Set in the desert foothills of the Franklin Mountains, surrounded by rocks and shrubs, the modest white building is the farthest thing from the North Pole one could imagine. But inside the headquarters of the Woodworkers Club of El Paso, there’s an elvish flurry of activity, punctuated by the steady hum of sanders and jigsaws. When I visit on a Saturday morning in June, Christmas is more than six months away, but already the shelves are filled with hundreds of handmade wooden toys—tops, helicopters, tanks, rocking horses, and an actual Noah’s ark, complete with miniature animals. The club is on track to deliver 1,500 toys to military families in need at nearby Fort Bliss this holiday season.
The Woodworkers Club of El Paso started in 1985. After the Army shuttered its woodshop at Fort Bliss, 37 senior officers banded together to create the club as a social outlet and a way to give back to the community. Today membership—which is open to anyone aged eighteen or older—has grown to 100 people. Dues are $72 a year and include access to the workshop four days a week, commercial-grade tools, and member-led classes. No prior woodworking experience is required.
“We have a variety of people from all different walks of life,” says Frank Morales, the club’s president and a Vietnam veteran with a salt-and-pepper mustache.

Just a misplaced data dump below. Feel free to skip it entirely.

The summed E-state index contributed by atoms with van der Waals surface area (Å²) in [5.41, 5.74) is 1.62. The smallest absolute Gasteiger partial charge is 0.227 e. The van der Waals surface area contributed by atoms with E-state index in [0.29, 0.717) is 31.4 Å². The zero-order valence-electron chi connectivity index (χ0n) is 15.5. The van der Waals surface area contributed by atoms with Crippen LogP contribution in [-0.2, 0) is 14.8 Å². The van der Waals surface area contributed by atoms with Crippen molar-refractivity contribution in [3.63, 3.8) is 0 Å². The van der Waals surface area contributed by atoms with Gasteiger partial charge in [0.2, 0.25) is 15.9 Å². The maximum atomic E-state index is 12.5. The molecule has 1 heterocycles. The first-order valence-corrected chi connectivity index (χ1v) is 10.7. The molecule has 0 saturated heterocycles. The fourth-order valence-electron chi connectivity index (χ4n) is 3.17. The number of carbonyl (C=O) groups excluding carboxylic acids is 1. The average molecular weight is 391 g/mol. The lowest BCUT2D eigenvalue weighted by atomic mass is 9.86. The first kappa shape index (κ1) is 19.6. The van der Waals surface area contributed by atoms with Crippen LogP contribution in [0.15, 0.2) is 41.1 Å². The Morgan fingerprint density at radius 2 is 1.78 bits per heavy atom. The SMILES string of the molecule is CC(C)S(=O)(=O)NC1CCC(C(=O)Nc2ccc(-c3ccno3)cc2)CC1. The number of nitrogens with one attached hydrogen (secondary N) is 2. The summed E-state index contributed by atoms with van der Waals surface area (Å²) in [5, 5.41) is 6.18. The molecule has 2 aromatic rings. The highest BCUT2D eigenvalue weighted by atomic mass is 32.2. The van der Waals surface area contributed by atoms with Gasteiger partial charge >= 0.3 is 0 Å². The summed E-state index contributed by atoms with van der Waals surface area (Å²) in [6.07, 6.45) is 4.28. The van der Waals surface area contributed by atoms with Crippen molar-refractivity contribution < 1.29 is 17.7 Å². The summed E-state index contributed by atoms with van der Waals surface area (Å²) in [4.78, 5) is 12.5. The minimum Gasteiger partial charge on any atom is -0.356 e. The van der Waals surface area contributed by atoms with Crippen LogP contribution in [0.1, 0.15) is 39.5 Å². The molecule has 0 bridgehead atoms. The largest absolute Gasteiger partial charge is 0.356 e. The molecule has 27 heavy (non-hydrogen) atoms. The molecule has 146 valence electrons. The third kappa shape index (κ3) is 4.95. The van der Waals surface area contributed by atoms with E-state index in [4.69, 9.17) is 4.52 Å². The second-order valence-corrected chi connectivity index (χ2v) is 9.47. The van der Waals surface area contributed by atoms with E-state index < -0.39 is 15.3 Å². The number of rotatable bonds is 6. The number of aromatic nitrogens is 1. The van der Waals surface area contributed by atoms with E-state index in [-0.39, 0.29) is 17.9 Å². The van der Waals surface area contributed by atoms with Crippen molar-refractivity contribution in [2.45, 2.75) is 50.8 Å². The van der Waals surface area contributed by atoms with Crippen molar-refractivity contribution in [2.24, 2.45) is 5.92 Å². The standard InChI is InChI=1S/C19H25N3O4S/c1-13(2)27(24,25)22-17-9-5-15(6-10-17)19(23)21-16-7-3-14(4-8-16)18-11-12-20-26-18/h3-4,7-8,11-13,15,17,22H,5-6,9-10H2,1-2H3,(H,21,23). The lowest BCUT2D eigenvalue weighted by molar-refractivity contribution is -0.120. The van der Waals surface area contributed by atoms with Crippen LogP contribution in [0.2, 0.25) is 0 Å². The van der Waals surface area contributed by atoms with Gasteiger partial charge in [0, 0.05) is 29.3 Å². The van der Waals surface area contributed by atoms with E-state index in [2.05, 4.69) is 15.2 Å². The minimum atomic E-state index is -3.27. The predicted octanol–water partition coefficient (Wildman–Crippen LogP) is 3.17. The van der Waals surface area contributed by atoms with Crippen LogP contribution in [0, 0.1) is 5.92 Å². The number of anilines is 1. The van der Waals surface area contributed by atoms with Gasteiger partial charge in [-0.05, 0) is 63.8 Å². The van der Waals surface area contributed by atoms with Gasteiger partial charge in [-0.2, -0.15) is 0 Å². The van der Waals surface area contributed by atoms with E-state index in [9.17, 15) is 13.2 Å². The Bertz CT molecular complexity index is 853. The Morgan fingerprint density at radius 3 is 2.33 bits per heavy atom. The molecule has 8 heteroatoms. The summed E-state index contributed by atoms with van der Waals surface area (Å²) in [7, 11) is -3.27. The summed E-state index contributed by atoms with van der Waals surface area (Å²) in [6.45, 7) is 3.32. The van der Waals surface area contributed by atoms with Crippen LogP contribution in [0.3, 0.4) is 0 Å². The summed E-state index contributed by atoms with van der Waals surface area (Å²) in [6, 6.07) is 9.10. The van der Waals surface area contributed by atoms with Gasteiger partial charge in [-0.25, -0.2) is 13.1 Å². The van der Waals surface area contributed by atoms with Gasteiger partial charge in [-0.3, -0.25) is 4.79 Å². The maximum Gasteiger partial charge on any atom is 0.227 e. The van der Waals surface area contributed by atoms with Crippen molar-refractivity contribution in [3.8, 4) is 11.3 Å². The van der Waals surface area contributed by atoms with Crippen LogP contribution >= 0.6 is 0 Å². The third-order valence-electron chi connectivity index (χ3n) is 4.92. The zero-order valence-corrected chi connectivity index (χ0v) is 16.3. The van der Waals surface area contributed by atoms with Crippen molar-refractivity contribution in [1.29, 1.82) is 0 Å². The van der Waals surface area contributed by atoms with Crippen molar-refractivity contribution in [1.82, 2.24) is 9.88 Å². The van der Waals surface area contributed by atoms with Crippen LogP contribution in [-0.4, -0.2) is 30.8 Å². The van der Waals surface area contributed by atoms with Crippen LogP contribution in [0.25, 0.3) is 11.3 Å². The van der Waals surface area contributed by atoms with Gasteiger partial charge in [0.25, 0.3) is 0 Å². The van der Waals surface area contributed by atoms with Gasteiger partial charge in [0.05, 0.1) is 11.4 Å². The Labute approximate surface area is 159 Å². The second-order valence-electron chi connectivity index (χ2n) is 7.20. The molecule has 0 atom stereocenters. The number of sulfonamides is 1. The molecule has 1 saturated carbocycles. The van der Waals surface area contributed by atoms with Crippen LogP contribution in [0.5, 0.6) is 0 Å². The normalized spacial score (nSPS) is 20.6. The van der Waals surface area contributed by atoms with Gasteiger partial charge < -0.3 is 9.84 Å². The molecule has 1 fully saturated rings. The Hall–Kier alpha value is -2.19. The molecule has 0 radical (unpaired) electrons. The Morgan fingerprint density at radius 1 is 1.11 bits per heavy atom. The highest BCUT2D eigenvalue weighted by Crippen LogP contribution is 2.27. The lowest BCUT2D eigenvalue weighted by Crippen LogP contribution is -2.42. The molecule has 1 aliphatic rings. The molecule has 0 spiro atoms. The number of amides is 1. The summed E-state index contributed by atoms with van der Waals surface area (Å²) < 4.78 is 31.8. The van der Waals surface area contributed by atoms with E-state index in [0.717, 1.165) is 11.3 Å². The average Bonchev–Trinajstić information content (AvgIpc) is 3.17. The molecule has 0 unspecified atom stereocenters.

Over the years, the club has taken on various community projects. It has partnered with the Boy Scouts of America to hold a pinewood derby, built Little Free Libraries, and made lecterns for local churches. The toy-making effort for El Paso’s Operation Santa Claus is one of its longest-running and most popular endeavors. But it’s not without its challenges.
Starting in January, the club creates an inventory list with all of the toys it plans to make for the year. An entire room is dedicated to keeping the various pieces organized, and every third Tuesday of the month is set aside for assembly. Everything is volunteer-based, so participation varies. Sometimes the club gets four people; sometimes fifteen show up. On average, the group can churn out ten toys an hour.
Coordinating so many moving parts—including some very small parts, such as wheels or propellers—is a feat in itself. But the club’s output is all the more impressive considering the events of the past few years. Demand brought on by a building boom has made the pine two-by-fours and two-by-sixes the club uses to make toys scarcer and more expensive (Morales estimates that the materials alone cost around $3,000). Plus, the COVID-19 pandemic led to a decline in participation among the club’s aging, high-risk members.